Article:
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2016SpringShotcreteEMag

Shotcrete Corner Fig. 2: Preparing to shotcrete the wall. The heavily congested reinforcing bar required for seismic reinforcement made application challenging. Photo courtesy Kryton International Inc. (1 m) thick raft slab and all below-grade walls. The Kryton Waterproofing System was used to supplement an externally applied sheet membrane, as the sheet membrane could not be trusted as the only waterproofing solution for this high-risk project. Comprehensive training on the application of the Waterstop System was provided by Kryton’s Technical Team, and multiple site support visits were made. Because construction was completed in early 2014, the substation has been working as a key part of an ambitious portfolio of hydroelectric and transmission projects completed by BC Hydro to meet the projected growing energy needs of the province. Brian MacNeil is the North American Regional Manager for Kryton International Inc. He has worked more than 25 years in the construction industry, with the last 15 focused on mitigating the risk associated with concrete waterproofing and protection. He has worked on both cast-in-place and shotcrete waterproofing projects across Canada and the United States, from tunnels and wine caves to large foundations and water containment projects. Sea walls and marine applications are no problem. As the walls were to incorporate the drain mat system around their outer perimeter, close attention to joint details and placing of the four walls would be critical. The system needed to be completely sealed, which was especially challenging where the shotcrete wall met the cast-in-place walls (refer to Fig. 2). The wall placed by shotcreting involved a number of challenges. To begin with, the wall was much larger than normal at 120 x 30 ft (36 x 9 m), needing four stories of scaffolding for the shotcrete placement. Additionally, as the structure was reinforced to seismic standards (leaving it essentially bomb-proof), the heavily congested reinforcing bar made for more difficult placement to ensure complete compaction without voids. Commonly used sheet membranes are often problematic where cast-in-place meets shotcrete. As a sheet membrane had originally been specified for the project, the team began to search for a more compatible waterproofing solution that would provide assurance that the building would remain watertight. After much research and consultation, the construction team selected Kryton’s Krystol Internal Membrane (KIM) concrete waterproofing admixture to waterproof the belowgrade areas, and the Krystol Waterstop System to fully seal the joints against water penetration. These areas would include the 3.28 ft Shotcrete • Spring 2016 39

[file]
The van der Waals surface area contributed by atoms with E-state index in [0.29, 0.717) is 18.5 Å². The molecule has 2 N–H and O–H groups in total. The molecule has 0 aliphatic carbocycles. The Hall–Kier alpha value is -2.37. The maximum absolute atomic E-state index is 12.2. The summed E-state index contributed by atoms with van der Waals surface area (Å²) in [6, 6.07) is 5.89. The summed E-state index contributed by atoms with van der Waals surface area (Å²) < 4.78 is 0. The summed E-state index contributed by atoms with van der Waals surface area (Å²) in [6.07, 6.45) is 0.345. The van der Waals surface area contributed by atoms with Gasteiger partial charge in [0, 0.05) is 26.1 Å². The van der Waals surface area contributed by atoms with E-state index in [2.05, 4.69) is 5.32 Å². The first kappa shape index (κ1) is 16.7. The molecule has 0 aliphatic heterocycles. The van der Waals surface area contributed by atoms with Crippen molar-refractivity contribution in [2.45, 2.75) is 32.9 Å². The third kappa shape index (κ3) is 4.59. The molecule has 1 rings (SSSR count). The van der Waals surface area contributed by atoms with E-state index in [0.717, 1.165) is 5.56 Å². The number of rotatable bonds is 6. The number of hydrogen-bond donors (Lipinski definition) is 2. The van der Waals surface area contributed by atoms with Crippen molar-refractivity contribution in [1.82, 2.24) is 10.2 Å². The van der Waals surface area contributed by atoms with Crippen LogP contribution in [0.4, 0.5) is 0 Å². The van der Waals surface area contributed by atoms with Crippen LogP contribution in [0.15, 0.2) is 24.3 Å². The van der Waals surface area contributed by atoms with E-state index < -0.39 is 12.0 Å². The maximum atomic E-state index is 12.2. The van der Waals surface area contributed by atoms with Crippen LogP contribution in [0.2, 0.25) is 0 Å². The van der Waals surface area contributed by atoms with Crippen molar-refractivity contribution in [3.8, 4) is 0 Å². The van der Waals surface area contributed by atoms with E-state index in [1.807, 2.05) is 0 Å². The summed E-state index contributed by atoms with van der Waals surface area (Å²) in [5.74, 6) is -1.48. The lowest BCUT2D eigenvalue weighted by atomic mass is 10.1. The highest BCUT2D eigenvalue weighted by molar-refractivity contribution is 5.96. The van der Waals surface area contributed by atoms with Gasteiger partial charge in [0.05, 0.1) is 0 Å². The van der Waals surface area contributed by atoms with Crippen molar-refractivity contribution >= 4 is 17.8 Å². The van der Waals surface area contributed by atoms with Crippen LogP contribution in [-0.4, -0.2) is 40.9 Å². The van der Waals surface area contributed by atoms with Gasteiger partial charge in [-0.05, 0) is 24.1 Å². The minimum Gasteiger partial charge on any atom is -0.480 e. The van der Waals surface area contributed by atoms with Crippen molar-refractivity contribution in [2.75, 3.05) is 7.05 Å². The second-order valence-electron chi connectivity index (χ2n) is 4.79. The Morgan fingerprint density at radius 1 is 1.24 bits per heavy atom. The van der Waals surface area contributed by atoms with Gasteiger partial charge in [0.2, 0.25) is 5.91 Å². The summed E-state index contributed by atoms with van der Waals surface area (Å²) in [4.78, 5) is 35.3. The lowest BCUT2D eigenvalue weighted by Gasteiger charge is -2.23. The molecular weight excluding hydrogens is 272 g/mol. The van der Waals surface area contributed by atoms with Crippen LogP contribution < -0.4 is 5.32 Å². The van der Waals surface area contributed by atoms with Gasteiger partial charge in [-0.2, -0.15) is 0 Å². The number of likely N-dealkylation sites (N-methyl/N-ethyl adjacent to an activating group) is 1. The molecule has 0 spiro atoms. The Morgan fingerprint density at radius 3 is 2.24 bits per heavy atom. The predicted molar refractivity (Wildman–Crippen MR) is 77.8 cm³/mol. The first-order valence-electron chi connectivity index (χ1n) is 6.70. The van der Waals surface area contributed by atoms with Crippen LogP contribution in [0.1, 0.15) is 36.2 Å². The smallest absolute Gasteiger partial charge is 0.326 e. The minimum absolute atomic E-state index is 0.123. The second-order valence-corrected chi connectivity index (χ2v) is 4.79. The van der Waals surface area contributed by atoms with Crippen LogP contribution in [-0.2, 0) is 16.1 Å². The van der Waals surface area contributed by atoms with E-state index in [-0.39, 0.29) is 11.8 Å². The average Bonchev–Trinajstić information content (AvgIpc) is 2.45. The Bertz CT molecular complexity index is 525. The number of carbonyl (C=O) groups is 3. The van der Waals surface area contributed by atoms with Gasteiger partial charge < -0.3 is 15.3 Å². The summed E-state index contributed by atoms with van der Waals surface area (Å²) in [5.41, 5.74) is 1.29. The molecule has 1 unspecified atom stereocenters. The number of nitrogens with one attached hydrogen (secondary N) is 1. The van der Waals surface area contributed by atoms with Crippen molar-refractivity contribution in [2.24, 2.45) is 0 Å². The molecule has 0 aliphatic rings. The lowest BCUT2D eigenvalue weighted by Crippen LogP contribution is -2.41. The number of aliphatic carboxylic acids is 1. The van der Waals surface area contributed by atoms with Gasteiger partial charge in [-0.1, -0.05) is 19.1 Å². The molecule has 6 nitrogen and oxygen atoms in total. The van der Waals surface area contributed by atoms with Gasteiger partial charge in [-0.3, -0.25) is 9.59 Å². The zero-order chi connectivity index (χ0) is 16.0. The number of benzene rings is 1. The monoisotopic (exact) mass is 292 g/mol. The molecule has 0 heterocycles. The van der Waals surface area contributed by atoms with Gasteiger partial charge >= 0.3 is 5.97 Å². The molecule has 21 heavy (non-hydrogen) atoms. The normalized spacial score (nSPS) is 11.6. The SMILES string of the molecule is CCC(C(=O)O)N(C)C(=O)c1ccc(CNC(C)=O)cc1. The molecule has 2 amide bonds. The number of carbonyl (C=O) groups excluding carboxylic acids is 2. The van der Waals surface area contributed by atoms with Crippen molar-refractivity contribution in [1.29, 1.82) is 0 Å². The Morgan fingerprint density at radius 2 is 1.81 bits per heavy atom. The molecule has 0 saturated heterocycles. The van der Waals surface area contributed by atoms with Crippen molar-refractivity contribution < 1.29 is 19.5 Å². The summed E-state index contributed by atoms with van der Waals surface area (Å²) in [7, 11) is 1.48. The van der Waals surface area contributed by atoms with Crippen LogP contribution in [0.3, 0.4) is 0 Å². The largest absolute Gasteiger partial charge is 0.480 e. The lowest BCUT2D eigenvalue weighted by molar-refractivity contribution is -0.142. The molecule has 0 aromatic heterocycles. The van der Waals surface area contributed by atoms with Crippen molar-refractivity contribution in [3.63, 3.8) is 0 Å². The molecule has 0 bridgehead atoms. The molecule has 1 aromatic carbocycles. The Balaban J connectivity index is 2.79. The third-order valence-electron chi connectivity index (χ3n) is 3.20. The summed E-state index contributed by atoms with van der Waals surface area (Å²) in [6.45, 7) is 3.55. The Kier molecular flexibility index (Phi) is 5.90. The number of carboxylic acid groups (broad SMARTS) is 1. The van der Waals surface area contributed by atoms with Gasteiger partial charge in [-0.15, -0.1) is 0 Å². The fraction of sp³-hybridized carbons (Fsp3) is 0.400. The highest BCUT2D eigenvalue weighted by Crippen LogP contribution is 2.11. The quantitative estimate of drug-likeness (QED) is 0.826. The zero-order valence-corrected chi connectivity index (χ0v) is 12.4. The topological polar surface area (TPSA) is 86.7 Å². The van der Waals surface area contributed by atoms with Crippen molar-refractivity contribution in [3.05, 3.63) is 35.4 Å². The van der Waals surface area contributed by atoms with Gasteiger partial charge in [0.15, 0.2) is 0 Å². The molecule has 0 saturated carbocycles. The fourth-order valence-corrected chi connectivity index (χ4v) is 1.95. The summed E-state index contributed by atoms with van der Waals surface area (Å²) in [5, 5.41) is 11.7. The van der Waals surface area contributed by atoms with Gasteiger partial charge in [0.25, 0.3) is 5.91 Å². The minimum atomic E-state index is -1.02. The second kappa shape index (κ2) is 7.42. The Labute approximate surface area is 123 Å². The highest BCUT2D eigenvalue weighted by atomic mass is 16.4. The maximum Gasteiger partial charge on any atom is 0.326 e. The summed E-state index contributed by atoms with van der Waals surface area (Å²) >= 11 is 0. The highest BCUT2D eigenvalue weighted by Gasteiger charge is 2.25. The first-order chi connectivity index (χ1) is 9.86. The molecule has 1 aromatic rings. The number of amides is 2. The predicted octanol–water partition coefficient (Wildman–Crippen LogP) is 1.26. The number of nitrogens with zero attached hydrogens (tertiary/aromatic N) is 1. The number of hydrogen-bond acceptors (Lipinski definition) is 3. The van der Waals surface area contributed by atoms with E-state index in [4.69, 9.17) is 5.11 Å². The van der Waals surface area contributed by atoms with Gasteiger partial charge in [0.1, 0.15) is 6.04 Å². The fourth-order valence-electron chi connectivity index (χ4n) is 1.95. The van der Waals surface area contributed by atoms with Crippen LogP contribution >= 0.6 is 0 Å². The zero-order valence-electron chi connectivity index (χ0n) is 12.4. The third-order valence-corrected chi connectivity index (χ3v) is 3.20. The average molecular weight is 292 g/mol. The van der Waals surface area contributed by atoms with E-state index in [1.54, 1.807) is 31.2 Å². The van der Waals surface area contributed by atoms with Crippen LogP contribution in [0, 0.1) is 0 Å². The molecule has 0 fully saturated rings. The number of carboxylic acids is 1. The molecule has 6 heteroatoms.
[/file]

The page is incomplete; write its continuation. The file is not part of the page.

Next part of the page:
2016SpringShotcreteEMag
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